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Educa On-line Berlin

December 1st, 2006 by Graham Attwell

I’ve been in berlin since Tuesday for the annual Educa On-line conference. Pretty hectic but I’ve sneaked off for a few minutes to write a quick blog entry.

Educa On-line is a funny conference. the main reason people go to to meet other people and others go for the same reason. About 2000 delegates – it is a great social occasion. Having said that with so many people it is not so easy to find people – I chaired a workshop on Communities of Practice on Wednesday and haven’t managed to find the other participants since the event.

Educa is not really an research conference – it is more of a corporate event. Having said that I have attended some great presentations of which two stand out. The first is Peter Rees Jones’ presentation on e-Portfolios and Service Oriented Architectures in education. At last – someone has broken down the ‘wall’ of different services and shown what services mean form a practice point of view. If you can find it – watch this presentation. And I went to a session entitled “A conversation with George Siemens’. Great session – george just sat on the table and answered questions for an hour and a half. Thoroughly enjoyable and a great e-learning experience.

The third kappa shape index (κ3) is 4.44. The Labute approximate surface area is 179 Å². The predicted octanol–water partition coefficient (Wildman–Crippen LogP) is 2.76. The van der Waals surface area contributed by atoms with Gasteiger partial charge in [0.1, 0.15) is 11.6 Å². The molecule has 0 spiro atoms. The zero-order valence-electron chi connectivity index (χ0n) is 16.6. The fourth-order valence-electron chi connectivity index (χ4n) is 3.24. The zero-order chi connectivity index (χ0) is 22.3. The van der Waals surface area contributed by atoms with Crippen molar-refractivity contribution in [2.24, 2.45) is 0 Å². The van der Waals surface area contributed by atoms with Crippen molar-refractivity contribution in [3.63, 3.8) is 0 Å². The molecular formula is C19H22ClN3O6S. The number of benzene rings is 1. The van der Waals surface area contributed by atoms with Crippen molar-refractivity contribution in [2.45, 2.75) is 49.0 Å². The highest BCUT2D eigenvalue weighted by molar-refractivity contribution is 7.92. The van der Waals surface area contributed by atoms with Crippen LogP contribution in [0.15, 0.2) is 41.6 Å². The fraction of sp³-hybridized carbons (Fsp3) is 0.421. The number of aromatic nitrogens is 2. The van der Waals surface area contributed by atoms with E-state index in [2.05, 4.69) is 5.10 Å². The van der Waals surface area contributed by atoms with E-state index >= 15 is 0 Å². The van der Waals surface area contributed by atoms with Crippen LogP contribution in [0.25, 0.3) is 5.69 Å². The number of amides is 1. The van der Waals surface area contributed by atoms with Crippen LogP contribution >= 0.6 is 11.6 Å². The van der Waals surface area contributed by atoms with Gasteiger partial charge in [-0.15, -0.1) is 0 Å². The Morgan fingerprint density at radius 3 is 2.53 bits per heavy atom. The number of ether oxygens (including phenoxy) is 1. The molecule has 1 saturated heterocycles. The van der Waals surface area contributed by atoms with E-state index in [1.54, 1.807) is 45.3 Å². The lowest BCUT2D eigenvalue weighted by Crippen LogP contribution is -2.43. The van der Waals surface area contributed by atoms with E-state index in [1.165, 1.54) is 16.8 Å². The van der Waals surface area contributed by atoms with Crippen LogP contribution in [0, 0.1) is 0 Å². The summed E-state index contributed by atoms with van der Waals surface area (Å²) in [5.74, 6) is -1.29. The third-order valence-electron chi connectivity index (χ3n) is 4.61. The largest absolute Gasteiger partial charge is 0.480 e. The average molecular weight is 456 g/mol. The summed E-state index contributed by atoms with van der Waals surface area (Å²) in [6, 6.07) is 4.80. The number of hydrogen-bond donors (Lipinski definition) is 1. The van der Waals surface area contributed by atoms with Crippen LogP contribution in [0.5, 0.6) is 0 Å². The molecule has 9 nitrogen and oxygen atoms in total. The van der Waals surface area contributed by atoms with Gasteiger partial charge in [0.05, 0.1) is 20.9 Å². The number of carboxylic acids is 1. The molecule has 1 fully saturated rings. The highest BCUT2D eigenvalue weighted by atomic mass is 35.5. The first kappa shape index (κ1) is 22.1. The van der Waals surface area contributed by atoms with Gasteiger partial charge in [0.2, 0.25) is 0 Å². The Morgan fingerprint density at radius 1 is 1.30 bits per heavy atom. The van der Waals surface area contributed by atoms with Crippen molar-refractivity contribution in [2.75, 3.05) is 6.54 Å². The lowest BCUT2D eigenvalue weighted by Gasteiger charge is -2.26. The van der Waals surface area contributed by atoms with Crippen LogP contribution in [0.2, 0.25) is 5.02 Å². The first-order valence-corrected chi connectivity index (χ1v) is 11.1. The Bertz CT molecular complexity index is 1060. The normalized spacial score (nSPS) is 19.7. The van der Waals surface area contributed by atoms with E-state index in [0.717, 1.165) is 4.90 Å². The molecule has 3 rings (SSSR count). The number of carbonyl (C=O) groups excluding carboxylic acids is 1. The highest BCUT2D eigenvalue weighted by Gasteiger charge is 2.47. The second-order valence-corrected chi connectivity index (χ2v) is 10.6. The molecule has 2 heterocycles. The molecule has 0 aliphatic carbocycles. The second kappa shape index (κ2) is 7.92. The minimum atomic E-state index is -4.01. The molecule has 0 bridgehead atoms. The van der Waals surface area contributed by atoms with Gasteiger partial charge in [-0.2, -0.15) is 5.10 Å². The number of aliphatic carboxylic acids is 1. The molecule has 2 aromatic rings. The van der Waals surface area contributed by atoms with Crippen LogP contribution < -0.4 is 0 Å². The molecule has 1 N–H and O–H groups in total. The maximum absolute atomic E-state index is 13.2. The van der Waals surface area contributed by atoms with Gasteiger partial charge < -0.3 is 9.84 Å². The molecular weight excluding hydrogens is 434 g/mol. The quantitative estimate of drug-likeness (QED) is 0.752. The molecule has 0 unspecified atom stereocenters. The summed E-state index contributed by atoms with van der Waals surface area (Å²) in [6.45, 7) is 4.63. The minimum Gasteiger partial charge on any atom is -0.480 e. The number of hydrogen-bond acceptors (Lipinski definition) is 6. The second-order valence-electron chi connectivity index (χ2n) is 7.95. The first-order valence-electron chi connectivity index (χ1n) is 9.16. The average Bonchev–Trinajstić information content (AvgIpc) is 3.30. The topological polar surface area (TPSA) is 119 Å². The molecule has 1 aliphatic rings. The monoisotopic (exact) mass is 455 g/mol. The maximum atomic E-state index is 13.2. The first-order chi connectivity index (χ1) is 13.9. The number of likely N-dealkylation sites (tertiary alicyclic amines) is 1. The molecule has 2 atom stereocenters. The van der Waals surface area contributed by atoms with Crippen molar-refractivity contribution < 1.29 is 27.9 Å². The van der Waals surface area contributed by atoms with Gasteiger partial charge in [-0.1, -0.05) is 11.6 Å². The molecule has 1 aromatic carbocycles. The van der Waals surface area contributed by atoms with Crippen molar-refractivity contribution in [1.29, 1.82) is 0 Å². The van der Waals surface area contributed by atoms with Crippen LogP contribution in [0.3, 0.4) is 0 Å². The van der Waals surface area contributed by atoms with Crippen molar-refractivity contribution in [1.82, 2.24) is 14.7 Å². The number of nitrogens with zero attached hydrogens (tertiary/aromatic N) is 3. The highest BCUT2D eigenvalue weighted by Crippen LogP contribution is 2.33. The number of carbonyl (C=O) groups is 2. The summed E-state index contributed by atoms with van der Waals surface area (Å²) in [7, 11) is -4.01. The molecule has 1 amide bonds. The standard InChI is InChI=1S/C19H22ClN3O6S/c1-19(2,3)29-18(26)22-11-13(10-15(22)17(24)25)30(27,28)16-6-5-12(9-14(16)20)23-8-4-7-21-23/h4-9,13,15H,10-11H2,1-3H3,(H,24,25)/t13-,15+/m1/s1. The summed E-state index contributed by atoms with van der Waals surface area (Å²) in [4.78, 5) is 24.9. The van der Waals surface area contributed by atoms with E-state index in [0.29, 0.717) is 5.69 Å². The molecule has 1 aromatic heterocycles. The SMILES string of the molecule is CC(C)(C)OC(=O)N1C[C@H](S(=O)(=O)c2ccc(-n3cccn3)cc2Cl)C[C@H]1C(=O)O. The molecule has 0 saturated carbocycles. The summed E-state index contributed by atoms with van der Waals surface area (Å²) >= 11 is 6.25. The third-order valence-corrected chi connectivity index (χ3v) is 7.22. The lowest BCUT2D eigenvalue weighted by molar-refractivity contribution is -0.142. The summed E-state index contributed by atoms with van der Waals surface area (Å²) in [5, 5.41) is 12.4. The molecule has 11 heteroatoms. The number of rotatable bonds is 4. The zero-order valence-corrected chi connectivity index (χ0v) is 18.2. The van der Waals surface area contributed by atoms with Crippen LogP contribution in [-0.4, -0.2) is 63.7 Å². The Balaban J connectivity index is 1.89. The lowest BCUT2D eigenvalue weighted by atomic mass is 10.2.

It is encouraging to see much more attention being paid to learning taking place outside the formal learning environment and context – be it school or work. There is a minor buzz over informal learning and communities of practice and signs of some progress in this area.

The second trend is a bit harder to read. All the big companies are embracing in rhetoric web 2 and e-l;earning 2.0. Blackboard even had teh cheek to cite Stephen Downes (and to wrongly attribute Scott Wilson’s well known diagramme to Stephen!).

Fronter have in their promo material that their produce is ‘e-leanring 2.0 ready’, whatever that might possibly mean. This is just bullshit. The reality is that they are incorporating blogs and wikis as part of their software but their is no change in the overall approach to learning, or indeed in the overall functionality. Then of course they will be able to go along to institutional policy makers and say you do not need social software because we already do it.

Fronter themselves even claim to be Open Source, when it is patently obvious that by any normal definition they are not. Still, this represents a sea change in that it is now seen that being open source is a positive marketing feature!

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